Pulmonary Angiogram

By Lou Akin

(Angiogram-Pulmonary, Pulmonary Angiography, Pulmonary Arteriogram, Pulmonary Arteriography, Angiogram of the Lungs)

Procedure Overview

What is a pulmonary angiogram?

An angiogram, also called an arteriogram, is an x-ray image of the blood vessels. It is performed to evaluate various vascular conditions, such as an aneurysm (ballooning of a blood vessel), stenosis (narrowing of a blood vessel), or blockages.

A pulmonary angiogram is an angiogram of the blood vessels of the lungs. A pulmonary angiogram may be used to assess the blood flow to the lungs. One of the primary indications for the procedure is the diagnosis of a pulmonary embolus (clot). It may also be used to deliver medication into the lungs to treat cancer or hemorrhage.

In order to obtain a radiographic (x-ray) image of a blood vessel, an intravenous (IV) access is necessary so that a contrast dye can be injected into the body's circulatory system, which includes the pulmonary (lungs) circulatory system. This contrast dye causes the blood vessels to be visible on x-ray film. This allows the physician to see the size, shape, and many branches of the pulmonary vessels, in particular, the pulmonary artery that circulates blood to the lungs.

Fluoroscopy is often used during a pulmonary angiogram. Fluoroscopy is the study of moving body structures - similar to an x-ray "movie." A continuous x-ray beam is passed through the body part being examined, and is transmitted to a TV-like monitor so that the body part and its motion can be seen in detail.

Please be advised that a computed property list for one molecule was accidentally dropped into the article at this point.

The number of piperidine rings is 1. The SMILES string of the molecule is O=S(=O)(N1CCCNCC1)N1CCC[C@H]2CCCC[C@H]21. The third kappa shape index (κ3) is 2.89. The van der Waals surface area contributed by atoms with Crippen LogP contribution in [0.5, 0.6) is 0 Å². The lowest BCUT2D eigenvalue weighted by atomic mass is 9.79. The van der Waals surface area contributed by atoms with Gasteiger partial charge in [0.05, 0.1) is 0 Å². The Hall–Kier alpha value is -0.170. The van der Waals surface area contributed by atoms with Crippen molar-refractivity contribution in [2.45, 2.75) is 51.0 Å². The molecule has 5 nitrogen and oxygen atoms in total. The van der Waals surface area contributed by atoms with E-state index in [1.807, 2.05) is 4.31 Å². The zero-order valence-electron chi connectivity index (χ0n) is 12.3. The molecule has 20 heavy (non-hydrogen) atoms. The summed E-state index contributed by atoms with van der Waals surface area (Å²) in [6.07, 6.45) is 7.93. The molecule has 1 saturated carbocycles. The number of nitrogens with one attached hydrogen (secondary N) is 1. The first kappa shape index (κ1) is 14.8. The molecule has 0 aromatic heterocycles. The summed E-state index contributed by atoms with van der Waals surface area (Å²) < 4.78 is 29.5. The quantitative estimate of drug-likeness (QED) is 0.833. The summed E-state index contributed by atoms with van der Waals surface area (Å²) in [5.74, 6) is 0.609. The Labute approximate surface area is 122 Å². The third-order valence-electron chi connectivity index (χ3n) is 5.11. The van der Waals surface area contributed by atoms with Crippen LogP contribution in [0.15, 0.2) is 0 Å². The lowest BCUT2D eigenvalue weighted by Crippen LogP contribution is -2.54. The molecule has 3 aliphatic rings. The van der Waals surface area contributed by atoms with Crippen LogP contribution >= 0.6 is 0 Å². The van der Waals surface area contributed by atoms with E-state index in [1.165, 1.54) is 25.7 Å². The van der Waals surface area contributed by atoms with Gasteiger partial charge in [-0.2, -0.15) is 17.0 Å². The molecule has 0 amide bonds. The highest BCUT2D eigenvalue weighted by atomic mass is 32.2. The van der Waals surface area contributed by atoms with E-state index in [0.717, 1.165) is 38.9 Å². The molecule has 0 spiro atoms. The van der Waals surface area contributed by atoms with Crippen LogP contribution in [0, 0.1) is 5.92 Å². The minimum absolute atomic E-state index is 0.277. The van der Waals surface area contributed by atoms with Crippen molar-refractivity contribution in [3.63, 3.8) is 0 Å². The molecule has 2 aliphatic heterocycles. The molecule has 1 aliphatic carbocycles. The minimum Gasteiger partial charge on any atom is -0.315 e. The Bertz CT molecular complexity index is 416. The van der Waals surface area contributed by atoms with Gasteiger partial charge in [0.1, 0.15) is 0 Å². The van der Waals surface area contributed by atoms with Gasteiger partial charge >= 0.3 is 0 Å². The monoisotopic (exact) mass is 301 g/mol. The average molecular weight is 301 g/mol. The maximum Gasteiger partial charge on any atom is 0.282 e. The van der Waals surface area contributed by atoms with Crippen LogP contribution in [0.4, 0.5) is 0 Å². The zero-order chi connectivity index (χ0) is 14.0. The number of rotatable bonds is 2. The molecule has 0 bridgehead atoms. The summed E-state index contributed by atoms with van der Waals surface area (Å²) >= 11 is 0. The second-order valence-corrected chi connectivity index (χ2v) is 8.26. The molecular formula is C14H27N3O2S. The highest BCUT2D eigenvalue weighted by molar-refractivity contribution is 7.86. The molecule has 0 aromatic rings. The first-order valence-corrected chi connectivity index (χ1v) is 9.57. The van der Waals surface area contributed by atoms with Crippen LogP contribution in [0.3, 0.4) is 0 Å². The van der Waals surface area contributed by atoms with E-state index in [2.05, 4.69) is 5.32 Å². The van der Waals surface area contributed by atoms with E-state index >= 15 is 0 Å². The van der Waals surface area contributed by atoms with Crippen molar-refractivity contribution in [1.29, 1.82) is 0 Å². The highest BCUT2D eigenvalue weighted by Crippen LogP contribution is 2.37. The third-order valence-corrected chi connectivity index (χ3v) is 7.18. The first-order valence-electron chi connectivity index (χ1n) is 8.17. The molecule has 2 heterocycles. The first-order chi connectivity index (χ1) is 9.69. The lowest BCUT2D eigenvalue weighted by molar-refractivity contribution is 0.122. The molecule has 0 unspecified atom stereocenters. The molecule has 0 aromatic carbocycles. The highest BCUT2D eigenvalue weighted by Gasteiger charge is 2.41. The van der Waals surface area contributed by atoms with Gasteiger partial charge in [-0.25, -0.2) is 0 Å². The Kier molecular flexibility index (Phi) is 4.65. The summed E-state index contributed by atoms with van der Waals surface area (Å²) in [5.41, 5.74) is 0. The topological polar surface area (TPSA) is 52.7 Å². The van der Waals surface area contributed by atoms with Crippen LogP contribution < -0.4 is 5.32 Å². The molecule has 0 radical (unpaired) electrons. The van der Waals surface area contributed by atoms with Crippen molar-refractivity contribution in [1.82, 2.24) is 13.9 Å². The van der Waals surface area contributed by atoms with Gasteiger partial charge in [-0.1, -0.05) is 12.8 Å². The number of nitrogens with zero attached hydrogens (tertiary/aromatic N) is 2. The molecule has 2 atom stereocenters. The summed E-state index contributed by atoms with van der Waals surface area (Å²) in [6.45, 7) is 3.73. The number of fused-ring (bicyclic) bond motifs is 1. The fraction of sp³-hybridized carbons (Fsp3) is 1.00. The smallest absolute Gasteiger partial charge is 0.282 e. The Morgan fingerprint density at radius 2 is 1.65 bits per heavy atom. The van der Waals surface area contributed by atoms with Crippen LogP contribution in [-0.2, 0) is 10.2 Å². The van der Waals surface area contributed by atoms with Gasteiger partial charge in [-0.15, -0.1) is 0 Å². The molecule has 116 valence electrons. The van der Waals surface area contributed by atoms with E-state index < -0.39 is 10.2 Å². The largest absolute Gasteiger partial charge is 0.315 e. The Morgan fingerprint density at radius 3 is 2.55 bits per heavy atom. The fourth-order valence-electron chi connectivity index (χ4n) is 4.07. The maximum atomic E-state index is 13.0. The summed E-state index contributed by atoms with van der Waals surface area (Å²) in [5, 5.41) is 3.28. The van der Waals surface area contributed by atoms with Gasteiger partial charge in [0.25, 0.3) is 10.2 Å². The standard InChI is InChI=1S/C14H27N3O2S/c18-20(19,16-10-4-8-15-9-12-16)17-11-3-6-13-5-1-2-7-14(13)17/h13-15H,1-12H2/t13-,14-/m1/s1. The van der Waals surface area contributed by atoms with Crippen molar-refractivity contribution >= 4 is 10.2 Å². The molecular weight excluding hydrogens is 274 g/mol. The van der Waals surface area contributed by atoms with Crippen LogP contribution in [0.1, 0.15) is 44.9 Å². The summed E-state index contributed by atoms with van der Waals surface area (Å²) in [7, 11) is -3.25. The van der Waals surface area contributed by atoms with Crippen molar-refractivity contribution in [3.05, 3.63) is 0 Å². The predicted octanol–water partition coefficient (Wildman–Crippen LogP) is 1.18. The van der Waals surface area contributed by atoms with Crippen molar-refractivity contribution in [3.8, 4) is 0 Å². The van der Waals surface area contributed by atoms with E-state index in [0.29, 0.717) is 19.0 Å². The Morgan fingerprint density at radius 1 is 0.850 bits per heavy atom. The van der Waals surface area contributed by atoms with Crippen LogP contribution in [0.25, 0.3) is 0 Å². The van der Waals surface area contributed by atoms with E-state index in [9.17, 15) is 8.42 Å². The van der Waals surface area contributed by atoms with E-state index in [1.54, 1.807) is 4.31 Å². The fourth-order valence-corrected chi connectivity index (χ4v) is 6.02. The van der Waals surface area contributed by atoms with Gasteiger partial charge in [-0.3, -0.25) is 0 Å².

An additional technology that may be used with an angiogram is called digital subtraction angiography (DSA). Instead of using x-rays, DSA is based on computer imaging. DSA still requires a contrast dye to be injected into the pulmonary circulation. However, with DSA, a computer image is made prior to the injection of the dye. A computer digitally subtracts (or removes) everything from the image except that which is injected with the contrast dye, so that the computer image remaining is one of the pulmonary blood vessels only.

Other related procedures that may be used to diagnose problems of the chest and respiratory tract include chest x-rays, computed tomography (CT scan) of the chest, bronchoscopy, bronchography, chest fluoroscopy, chest ultrasound, lung biopsy, lung scan, mediastinoscopy, positron emission tomography (PET scan) of the chest, pleural biopsy, and thoracentesis. Please see these procedures for additional information.

Anatomy of the respiratory system:

The respiratory system is made up of the organs involved in the interchanges of gases, and consists of the:

  • nose

  • pharynx

  • larynx

  • trachea

  • bronchi

  • lungs

The upper respiratory tract includes the:

  • nose

  • nasal cavity

  • ethmoidal air cells

  • frontal sinuses

  • maxillary sinus

  • larynx

  • trachea

The lower respiratory tract includes the lungs, bronchi, and alveoli.

What are the functions of the lungs?

The lungs take in oxygen, which cells need to live and carry out their normal functions. The lungs also get rid of carbon dioxide, a waste product of the body's cells.

The lungs are a pair of cone-shaped organs made up of spongy, pinkish-gray tissue. They take up most of the space in the chest, or the thorax (the part of the body between the base of the neck and diaphragm).

The lungs are enveloped in a membrane called the pleura.

The lungs are separated from each other by the mediastinum, an area that contains the following:

  • the heart and its large vessels

  • trachea (windpipe)

  • esophagus

  • thymus

  • lymph nodes

The right lung has three sections, called lobes. The left lung has two lobes. When you breathe, the air enters the body through the nose or the mouth. It then travels down the throat through the larynx (voice box) and trachea (windpipe) and goes into the lungs through tubes called main-stem bronchi.



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